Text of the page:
Format

Send to

Choose Destination
Mol Microbiol. 1997 Nov;26(3):469-80.

The role of ribosomal RNAs in macrolide resistance.

Author information

1
Institut für Medizinische Mikrobiologie, Medizinische Hochschule Hannover, Germany. Boettger.Erik Mh-Hannover.de

Abstract

Macrolides are bacteriostatic antibiotics which interfere with the peptidyltransfer function of the ribosome. We have investigated the molecular mechanisms underlying macrolide resistance in Mycobacterium smegmatis, an eubacterium carrying two rRNA operons. Surprisingly, drug resistance was associated not with alterations in ribosomal proteins, but with a single point mutation in the peptidyltransferase region of one of the two 23S RNA genes, i.e. A2058-->G or A2059-->G. This mutation resulted in a heterozygous organism with a mutated and a wild-type rRNA operon respectively. Reverse transcriptase sequencing indicated the expression of both wild-type and mutated rRNAs. The mutated operon was introduced into genetically engineered rrn- strains of M. smegmatis carrying a single functional rRNA operon and into parental M. smegmatis with two chromosomal rRNA operons, using gene transfer as well as gene replacement techniques. The results obtained demonstrate the dominant nature of resistance. As exemplified in our results on macrolide resistance, a complete set of genetic tools is now available, which allows questions of dominance vs. recessivity and gene dosage effects in eubacterial ribosomal nucleic acids to be addressed experimentally in vivo.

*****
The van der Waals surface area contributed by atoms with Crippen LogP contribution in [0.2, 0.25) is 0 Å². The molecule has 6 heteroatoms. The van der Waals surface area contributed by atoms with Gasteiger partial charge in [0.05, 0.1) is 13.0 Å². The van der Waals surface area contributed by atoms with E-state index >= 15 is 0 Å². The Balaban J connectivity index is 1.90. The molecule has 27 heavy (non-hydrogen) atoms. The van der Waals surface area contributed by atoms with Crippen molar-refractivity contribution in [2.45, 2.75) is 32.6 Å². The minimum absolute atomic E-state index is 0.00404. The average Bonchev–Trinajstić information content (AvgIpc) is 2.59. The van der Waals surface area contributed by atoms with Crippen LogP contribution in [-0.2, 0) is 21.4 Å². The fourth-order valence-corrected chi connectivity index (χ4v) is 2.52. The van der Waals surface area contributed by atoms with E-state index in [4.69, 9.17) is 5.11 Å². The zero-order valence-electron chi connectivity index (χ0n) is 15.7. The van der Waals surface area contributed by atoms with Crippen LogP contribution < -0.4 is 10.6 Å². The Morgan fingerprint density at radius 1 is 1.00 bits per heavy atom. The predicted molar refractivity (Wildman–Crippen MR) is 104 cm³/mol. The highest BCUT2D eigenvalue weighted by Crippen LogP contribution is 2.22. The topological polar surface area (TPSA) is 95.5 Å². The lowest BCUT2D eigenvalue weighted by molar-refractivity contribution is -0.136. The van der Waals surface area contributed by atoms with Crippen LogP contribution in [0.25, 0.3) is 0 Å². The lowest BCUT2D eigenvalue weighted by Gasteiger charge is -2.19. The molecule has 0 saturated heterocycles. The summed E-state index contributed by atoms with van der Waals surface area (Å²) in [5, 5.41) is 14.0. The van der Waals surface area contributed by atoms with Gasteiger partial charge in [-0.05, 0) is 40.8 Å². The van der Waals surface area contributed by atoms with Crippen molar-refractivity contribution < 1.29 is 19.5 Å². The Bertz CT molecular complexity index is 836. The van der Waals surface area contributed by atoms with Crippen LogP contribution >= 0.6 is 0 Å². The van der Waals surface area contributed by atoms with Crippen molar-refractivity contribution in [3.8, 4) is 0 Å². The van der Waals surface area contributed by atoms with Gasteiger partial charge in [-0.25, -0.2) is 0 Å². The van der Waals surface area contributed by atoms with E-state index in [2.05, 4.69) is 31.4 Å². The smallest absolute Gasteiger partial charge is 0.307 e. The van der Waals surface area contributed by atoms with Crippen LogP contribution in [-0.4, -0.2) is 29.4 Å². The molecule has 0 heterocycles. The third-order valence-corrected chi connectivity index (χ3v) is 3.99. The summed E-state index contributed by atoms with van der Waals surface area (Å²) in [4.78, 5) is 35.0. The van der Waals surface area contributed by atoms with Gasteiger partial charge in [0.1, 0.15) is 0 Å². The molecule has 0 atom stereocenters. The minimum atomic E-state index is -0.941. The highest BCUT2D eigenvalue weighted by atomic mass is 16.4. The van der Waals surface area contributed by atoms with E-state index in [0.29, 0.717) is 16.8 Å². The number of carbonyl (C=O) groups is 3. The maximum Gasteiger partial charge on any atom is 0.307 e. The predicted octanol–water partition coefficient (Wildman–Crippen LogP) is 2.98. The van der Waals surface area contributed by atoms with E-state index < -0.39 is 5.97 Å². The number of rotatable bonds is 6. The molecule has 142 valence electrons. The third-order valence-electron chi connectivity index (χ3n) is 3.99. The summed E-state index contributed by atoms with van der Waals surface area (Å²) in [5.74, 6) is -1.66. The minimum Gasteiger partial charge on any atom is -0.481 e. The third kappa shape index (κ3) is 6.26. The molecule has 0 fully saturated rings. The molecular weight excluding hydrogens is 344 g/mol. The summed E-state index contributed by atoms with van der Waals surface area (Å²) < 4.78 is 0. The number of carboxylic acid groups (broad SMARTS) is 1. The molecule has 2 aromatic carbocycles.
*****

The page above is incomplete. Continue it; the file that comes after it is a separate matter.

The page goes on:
[Indexed for MEDLINE]
Free full text

Supplemental Content

Full text links

Icon for Wiley
Loading ...
Support Center